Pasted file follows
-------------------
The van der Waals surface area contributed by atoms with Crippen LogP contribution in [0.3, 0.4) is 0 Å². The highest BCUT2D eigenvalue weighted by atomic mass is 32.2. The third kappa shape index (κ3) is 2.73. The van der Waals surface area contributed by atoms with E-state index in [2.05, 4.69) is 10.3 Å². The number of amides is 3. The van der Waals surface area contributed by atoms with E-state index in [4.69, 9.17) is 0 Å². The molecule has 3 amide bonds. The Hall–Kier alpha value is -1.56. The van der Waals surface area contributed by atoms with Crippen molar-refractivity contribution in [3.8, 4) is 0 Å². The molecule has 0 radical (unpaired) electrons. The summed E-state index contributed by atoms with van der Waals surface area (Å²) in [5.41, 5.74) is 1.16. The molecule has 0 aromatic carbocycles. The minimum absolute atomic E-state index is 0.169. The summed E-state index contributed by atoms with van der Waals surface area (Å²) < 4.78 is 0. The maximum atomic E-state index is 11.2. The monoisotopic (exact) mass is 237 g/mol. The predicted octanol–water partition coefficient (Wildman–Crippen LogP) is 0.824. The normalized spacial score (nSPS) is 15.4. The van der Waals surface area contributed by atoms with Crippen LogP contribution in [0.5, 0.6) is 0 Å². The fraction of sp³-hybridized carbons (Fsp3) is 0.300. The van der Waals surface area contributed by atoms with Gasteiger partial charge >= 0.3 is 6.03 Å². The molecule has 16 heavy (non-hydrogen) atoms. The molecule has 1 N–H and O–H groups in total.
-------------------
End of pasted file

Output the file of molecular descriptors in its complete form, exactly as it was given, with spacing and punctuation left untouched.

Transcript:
The van der Waals surface area contributed by atoms with Crippen LogP contribution in [0.3, 0.4) is 0 Å². The highest BCUT2D eigenvalue weighted by atomic mass is 32.2. The third kappa shape index (κ3) is 2.73. The van der Waals surface area contributed by atoms with E-state index in [2.05, 4.69) is 10.3 Å². The number of amides is 3. The van der Waals surface area contributed by atoms with E-state index in [4.69, 9.17) is 0 Å². The molecule has 3 amide bonds. The Hall–Kier alpha value is -1.56. The van der Waals surface area contributed by atoms with Crippen molar-refractivity contribution in [3.8, 4) is 0 Å². The molecule has 0 radical (unpaired) electrons. The summed E-state index contributed by atoms with van der Waals surface area (Å²) in [5.41, 5.74) is 1.16. The molecule has 0 aromatic carbocycles. The minimum absolute atomic E-state index is 0.169. The summed E-state index contributed by atoms with van der Waals surface area (Å²) < 4.78 is 0. The maximum atomic E-state index is 11.2. The monoisotopic (exact) mass is 237 g/mol. The predicted octanol–water partition coefficient (Wildman–Crippen LogP) is 0.824. The normalized spacial score (nSPS) is 15.4. The van der Waals surface area contributed by atoms with Crippen LogP contribution in [0.5, 0.6) is 0 Å². The fraction of sp³-hybridized carbons (Fsp3) is 0.300. The van der Waals surface area contributed by atoms with Gasteiger partial charge >= 0.3 is 6.03 Å². The molecule has 16 heavy (non-hydrogen) atoms. The molecule has 1 N–H and O–H groups in total.